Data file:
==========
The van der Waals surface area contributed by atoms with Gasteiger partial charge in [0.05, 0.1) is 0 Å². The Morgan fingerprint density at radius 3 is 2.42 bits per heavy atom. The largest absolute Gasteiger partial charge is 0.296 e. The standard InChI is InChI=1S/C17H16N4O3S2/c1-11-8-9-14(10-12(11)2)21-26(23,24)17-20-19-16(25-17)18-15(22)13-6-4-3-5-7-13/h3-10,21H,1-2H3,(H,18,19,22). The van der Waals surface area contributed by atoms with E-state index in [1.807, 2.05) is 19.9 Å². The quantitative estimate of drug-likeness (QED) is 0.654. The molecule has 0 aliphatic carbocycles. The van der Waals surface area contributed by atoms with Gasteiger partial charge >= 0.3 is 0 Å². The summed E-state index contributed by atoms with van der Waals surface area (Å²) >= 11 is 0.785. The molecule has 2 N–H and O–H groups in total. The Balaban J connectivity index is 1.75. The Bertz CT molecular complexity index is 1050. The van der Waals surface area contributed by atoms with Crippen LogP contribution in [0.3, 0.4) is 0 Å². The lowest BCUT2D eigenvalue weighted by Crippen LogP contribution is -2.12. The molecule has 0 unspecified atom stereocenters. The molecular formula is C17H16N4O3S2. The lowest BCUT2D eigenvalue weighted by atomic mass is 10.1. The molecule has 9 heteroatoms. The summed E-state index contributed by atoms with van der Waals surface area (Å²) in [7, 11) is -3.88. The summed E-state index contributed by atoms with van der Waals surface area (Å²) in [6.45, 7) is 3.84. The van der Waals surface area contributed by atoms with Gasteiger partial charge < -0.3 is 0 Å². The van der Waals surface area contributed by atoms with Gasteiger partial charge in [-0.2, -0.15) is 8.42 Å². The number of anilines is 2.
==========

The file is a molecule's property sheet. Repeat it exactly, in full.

The van der Waals surface area contributed by atoms with Gasteiger partial charge in [0.05, 0.1) is 0 Å². The Morgan fingerprint density at radius 3 is 2.42 bits per heavy atom. The largest absolute Gasteiger partial charge is 0.296 e. The standard InChI is InChI=1S/C17H16N4O3S2/c1-11-8-9-14(10-12(11)2)21-26(23,24)17-20-19-16(25-17)18-15(22)13-6-4-3-5-7-13/h3-10,21H,1-2H3,(H,18,19,22). The van der Waals surface area contributed by atoms with E-state index in [1.807, 2.05) is 19.9 Å². The quantitative estimate of drug-likeness (QED) is 0.654. The molecule has 0 aliphatic carbocycles. The van der Waals surface area contributed by atoms with Gasteiger partial charge >= 0.3 is 0 Å². The summed E-state index contributed by atoms with van der Waals surface area (Å²) >= 11 is 0.785. The molecule has 2 N–H and O–H groups in total. The Balaban J connectivity index is 1.75. The Bertz CT molecular complexity index is 1050. The van der Waals surface area contributed by atoms with Crippen LogP contribution in [0.3, 0.4) is 0 Å². The lowest BCUT2D eigenvalue weighted by Crippen LogP contribution is -2.12. The molecule has 0 unspecified atom stereocenters. The molecular formula is C17H16N4O3S2. The lowest BCUT2D eigenvalue weighted by atomic mass is 10.1. The molecule has 9 heteroatoms. The summed E-state index contributed by atoms with van der Waals surface area (Å²) in [7, 11) is -3.88. The summed E-state index contributed by atoms with van der Waals surface area (Å²) in [6.45, 7) is 3.84. The van der Waals surface area contributed by atoms with Gasteiger partial charge < -0.3 is 0 Å². The van der Waals surface area contributed by atoms with Gasteiger partial charge in [-0.2, -0.15) is 8.42 Å². The number of anilines is 2.